Why take a weaving workshop?
Watercolor artists often experience two failings: tightness and fear of trying something new. My workshops help to overcome these problems. First, artists discover that, to make a weaving, one must develop a very simple image, avoiding detail. This permits the artist to paint freely. Second, one must cut up one's images entirely--that will cure anyone of the "fear" of painting! Best of all, many students come up with terrific weavings in a short period of time. Some become fully committed to the idea of weaving; others enjoy the liberating aspects of the technique.
"We thank you for inspiration, exhilaration and motivation to do something different in fine art."
"I enjoyed the workshops and I loved your way of abstracting a painting."
Teaching a weaving workshop in Delray Beach, Florida
HOW-TO FOR A WATERCOLOR WEAVING: For intermediate to advanced watercolorists:
1). Choose your subject and simplify. Strive for contrasts in color, value and shape.
2) Select your paper proportions for 2 similar but unequally-sized paintings. Arches 140 lb. cold press works very well.
3). Paint first painting (future vertical cuts).
4) Cut first painting into vertical strips of varying size, Tape to your painting board so that small spaces or interstices exist between pieces.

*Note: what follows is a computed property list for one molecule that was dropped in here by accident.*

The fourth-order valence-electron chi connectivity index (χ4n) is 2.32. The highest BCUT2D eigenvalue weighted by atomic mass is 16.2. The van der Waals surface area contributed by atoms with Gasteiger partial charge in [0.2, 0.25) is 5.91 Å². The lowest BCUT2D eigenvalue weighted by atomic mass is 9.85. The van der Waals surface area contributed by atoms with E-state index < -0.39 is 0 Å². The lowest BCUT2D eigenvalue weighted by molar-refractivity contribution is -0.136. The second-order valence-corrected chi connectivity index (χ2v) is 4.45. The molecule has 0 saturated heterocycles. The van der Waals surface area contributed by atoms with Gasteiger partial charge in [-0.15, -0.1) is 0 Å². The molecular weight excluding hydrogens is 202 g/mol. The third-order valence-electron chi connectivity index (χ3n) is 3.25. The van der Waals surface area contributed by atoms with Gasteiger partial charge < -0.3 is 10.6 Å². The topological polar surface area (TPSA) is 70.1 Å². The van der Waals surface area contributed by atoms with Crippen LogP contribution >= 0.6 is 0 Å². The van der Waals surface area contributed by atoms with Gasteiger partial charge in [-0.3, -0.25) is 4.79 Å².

5). Paint second painting while eyeballing the first one. (You may have to stretch your subject matter horizontally and shorten vertically).
6) When dry, cut second painting into horizontal strips. Interlace strips with verticals as you cut…intuiting the cutting along the way.
7) See what you have. Readable? Edit: with paint, more cutting, eliminating or adding pieces, etc.
8) When you have a “rough draft” select a backing board of your choice. Best to use archival, such as Alphamart Artcare if you plan to display.
9) Glue to board and do final editing. The glueing is tricky; just try to be as neat as you can. When glued, I use a sheet of old plexiglass to cover the final image, along with weights atop, and let the weaving sit for a few hours to make sure the paste is dry. Done!
For a fuller introduction into the weaving method, see the SHORT VIDEO you can access on the home page (approximately four minutes long) and/or read "Expressing Energy with Woven Textures," WATERCOLOR Magazine, Summer 1996.